TRUTH: People today change jobs an average of 12 times throughout their working life. Re-frame: “what am I going to do for the rest of my life” to “what am I going to try first.”
Life designers view their future as a work in progress - it is a journey, not a destination. As you move through your experiences you are constantly reflecting, learning and applying new information to inform your next step. Stop trying to ‘get it right” and start designing your way forward. We have some tools to get you started.
Workview/Lifeview. This activity takes 30 minutes (to write both). Participants then share both views in small groups/pairs and actively listen and give feedback. This activity helps people learn the value of “coherency” in life. We look at how they clash or might support each other. This is also known as building a compass.
Dashboard Activity. The dashboard activity is geared toward grounding participants in where they are now (before they get to where they want to be), or perhaps they are validated by seeing that things are going well.
The Good Time Journal. This activity has participants complete a log of a typical day or week in their everyday lives and note which activities allow for a state of flow, are energy giving or draining.
Mind Mapping. In order to get your intuition flowing and generate ideas that you can start testing out, use this ideation technique. Pick a topic, make a mind map, and create mash-ups. The result: dozens of concepts you never thought possible. This activity gets people out of the box and into big-picture thinking.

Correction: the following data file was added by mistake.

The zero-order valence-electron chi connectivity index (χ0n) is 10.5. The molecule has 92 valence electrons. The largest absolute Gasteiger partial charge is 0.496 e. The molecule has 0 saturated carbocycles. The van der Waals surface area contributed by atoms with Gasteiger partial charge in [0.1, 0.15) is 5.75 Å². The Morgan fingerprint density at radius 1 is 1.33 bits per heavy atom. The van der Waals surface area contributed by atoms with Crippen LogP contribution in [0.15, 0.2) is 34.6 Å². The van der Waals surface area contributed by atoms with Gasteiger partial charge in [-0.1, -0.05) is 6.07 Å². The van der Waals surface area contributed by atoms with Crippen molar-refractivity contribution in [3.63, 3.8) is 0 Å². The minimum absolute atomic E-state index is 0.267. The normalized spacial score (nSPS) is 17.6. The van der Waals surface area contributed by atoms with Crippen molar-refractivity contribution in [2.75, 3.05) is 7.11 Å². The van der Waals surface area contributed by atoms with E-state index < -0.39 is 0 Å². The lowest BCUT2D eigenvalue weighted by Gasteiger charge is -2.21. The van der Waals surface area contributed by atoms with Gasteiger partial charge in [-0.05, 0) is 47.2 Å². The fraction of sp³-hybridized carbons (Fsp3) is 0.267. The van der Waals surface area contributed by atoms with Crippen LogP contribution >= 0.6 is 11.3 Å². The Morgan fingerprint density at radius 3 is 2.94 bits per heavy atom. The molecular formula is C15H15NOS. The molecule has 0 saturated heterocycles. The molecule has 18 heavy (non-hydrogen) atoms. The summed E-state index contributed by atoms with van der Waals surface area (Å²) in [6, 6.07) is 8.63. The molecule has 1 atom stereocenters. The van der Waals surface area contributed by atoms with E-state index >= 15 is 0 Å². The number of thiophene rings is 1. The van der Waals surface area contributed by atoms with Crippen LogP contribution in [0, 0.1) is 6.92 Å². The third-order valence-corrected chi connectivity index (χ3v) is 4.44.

Career Compass. The compass is a dynamic way to reframe your skills, interest, and values with societal needs. This tool allows you to picture your assets in the context of working with and supporting others.
Odyssey Planning. There are lots of true, coherent, interesting and different versions of each person, so rather than designing one life, we invite you to design many lives and imagine multiple ways you could launch the next chapter of your life’s quest. We call these Odyssey Plans. Even if you are not looking to make a change from your one true plan, you still need to develop parallel options so you don’t get stuck trying to refine the same plan over and over again.
The Choosing Process. How we make a decision, choose, and move on in life so that we don’t feel regret or anxious about possibly having made the “wrong decision” (even though there is no such thing) is incredibly important to the human experience. This tool moves beyond a pro/con list to think about decision making in a more dynamic way.
8 people to have in your Network. You are ready to launch! Make sure you have all the support you need by building an intentional network.
*Schedule an appointment with a career adviser to discuss Life Design resources for you.
Smith College Alumnae Career Paths
A liberal arts degree can take you anywhere—a fact that is borne out in the results of a recent survey that examined how alumnae are using their Smith degrees. In the face of national discussions about the relevance of the liberal arts today, the survey results underscore the real-world value of the academic depth and breadth of a Smith education.